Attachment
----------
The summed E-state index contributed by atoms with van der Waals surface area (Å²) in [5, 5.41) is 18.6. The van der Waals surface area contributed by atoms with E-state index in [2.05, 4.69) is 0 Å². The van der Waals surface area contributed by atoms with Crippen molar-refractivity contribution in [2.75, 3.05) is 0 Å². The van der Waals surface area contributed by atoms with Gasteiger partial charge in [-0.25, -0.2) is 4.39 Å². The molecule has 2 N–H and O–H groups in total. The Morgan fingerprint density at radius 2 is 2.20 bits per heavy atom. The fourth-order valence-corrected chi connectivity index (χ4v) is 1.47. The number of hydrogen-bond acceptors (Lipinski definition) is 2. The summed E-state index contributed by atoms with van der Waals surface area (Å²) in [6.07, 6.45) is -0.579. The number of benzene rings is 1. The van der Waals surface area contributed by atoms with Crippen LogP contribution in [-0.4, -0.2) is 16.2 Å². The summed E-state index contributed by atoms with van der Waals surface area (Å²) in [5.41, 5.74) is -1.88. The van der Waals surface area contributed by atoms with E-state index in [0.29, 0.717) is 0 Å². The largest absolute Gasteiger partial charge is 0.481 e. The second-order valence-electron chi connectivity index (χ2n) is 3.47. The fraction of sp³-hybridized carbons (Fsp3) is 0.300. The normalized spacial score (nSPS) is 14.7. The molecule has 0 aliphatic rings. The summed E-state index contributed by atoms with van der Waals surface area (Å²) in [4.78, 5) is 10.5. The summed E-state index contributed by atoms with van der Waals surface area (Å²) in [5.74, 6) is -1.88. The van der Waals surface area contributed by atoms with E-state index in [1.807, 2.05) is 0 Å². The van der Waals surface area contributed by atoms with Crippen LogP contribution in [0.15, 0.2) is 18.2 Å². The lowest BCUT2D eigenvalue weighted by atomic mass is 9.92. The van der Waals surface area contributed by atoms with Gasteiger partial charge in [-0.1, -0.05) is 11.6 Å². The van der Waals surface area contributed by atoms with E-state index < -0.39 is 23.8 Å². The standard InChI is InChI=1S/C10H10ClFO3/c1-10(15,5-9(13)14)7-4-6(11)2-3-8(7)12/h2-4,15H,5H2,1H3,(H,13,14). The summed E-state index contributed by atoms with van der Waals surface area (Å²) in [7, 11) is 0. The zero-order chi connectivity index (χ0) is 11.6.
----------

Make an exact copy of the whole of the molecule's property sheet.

The summed E-state index contributed by atoms with van der Waals surface area (Å²) in [5, 5.41) is 18.6. The van der Waals surface area contributed by atoms with E-state index in [2.05, 4.69) is 0 Å². The van der Waals surface area contributed by atoms with Crippen molar-refractivity contribution in [2.75, 3.05) is 0 Å². The van der Waals surface area contributed by atoms with Gasteiger partial charge in [-0.25, -0.2) is 4.39 Å². The molecule has 2 N–H and O–H groups in total. The Morgan fingerprint density at radius 2 is 2.20 bits per heavy atom. The fourth-order valence-corrected chi connectivity index (χ4v) is 1.47. The number of hydrogen-bond acceptors (Lipinski definition) is 2. The summed E-state index contributed by atoms with van der Waals surface area (Å²) in [6.07, 6.45) is -0.579. The number of benzene rings is 1. The van der Waals surface area contributed by atoms with Crippen LogP contribution in [-0.4, -0.2) is 16.2 Å². The summed E-state index contributed by atoms with van der Waals surface area (Å²) in [5.41, 5.74) is -1.88. The van der Waals surface area contributed by atoms with E-state index in [0.29, 0.717) is 0 Å². The largest absolute Gasteiger partial charge is 0.481 e. The second-order valence-electron chi connectivity index (χ2n) is 3.47. The fraction of sp³-hybridized carbons (Fsp3) is 0.300. The normalized spacial score (nSPS) is 14.7. The molecule has 0 aliphatic rings. The summed E-state index contributed by atoms with van der Waals surface area (Å²) in [4.78, 5) is 10.5. The summed E-state index contributed by atoms with van der Waals surface area (Å²) in [5.74, 6) is -1.88. The van der Waals surface area contributed by atoms with E-state index in [1.807, 2.05) is 0 Å². The van der Waals surface area contributed by atoms with Crippen LogP contribution in [0.15, 0.2) is 18.2 Å². The lowest BCUT2D eigenvalue weighted by atomic mass is 9.92. The van der Waals surface area contributed by atoms with Gasteiger partial charge in [-0.1, -0.05) is 11.6 Å². The van der Waals surface area contributed by atoms with E-state index < -0.39 is 23.8 Å². The standard InChI is InChI=1S/C10H10ClFO3/c1-10(15,5-9(13)14)7-4-6(11)2-3-8(7)12/h2-4,15H,5H2,1H3,(H,13,14). The summed E-state index contributed by atoms with van der Waals surface area (Å²) in [7, 11) is 0. The zero-order chi connectivity index (χ0) is 11.6.